• RedSquid

    “a very short-lived, primordial supernovae”

    *supernova. “Supernovae” is plural. C’mon, NatGeo — you’re supposed to be the SMART publication!

    Also, Mr White, I suggest you enroll in a basic astronomy class to find your answers, rather than relying on the stripped-down Cliff’s Notes versions of astronomy that’s shown on the Discovery networks.

  • Jordon Haguewood

    Scott, the light from that star that’s arriving here now left that star 13.6 billion years ago. It could have gone super nova 7 billion years ago and we wouldn’t see it for another 6 and a half billion years.

  • ZC

    Mr. White,

    They believe the star to have Formed roughly 13.6 billion years ago and Its at a Distance of 6k light years.

    Look up Astronomical spectroscopy, it will explain how that “rubbish” is true. Also they aren’t carbon dating so nothing is decaying here, they are merely analyzing the Iron content of the star and drawing assumptions based on going theories.

  • Martin Visser

    @Mr White This star is a small orange star that is only 6000 light-years away, practically a neighbor, The low iron content is not because of decay (most Iron is stable and not decaying) but because when this star was formed there was little to no Iron in the universe, and this star is to small to make it.

    @Scott Wilcox
    Due to the lack of heavy elements I think planet formation around this particular star is unlikely and life might be difficult. Still my mind would boggle at even a 1 million year old civilization let alone a billion year old one.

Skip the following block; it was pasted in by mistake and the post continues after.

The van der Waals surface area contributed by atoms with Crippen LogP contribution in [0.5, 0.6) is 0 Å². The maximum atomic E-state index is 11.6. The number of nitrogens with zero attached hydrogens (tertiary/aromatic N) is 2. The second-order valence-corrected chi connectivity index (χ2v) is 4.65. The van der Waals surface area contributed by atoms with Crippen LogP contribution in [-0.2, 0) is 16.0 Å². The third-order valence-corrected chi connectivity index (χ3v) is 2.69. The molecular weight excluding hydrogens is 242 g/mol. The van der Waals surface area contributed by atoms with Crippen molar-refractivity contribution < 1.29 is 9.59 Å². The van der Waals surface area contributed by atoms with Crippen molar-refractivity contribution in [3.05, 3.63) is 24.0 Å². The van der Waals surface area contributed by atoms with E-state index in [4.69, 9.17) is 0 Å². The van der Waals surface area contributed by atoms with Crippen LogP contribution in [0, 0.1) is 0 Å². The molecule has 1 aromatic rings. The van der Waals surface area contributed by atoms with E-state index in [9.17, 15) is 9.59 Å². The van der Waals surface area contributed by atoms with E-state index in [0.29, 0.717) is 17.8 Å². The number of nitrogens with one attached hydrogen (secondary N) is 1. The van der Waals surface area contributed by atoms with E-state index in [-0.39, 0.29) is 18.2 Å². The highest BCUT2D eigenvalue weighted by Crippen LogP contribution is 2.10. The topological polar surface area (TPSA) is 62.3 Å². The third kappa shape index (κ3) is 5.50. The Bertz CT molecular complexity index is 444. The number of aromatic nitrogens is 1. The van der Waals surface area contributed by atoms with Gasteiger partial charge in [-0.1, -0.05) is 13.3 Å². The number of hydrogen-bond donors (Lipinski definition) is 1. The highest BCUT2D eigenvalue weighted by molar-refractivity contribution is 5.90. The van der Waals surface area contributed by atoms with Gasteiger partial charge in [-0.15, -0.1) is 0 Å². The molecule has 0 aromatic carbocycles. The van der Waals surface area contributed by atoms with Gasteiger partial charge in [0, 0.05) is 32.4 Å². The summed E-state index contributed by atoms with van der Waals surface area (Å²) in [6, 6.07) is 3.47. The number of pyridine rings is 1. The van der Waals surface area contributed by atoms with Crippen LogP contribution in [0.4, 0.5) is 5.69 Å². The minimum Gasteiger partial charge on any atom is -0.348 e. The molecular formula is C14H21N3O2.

• Bugg Utley

    I don’t doubt the (relative) accuracy of the dating of this star, nor do I doubt the good science that results in that dating. But to suggest that a star that is only 6,000 LY away from (and visible to) us – in a universe with hundreds of billions of GALAXIES – might be THE OLDEST … well, come on people. Does that claim really pass the smell test? More likely, it is among many, MANY of this class. If this one star of this composition (which coincidentally found its way into our galaxy) can exist, there must be billions more (at least), and certainly others that are older. The finding reported here is interesting, relevant and provocative – the illogical conclusion reached by all the headline writers claiming it might be the OLDEST STAR IN THE UNIVERSE does no good service.

  • Michael weeks

    Firstly, can I say how appalled I am how quickly the comments have degenerated into a religious discussion about life and the age of the universe? Can we just keep religious beliefs, whether they are theistic or atheistic, out of the discussion? Either you believe there is enough probability in multiple universes or multiple dimensions to explain life and other things or you believe that all information was pre-existing in the form of God and we are just catching up with it. Either way it is not particularly relevant to this discovery.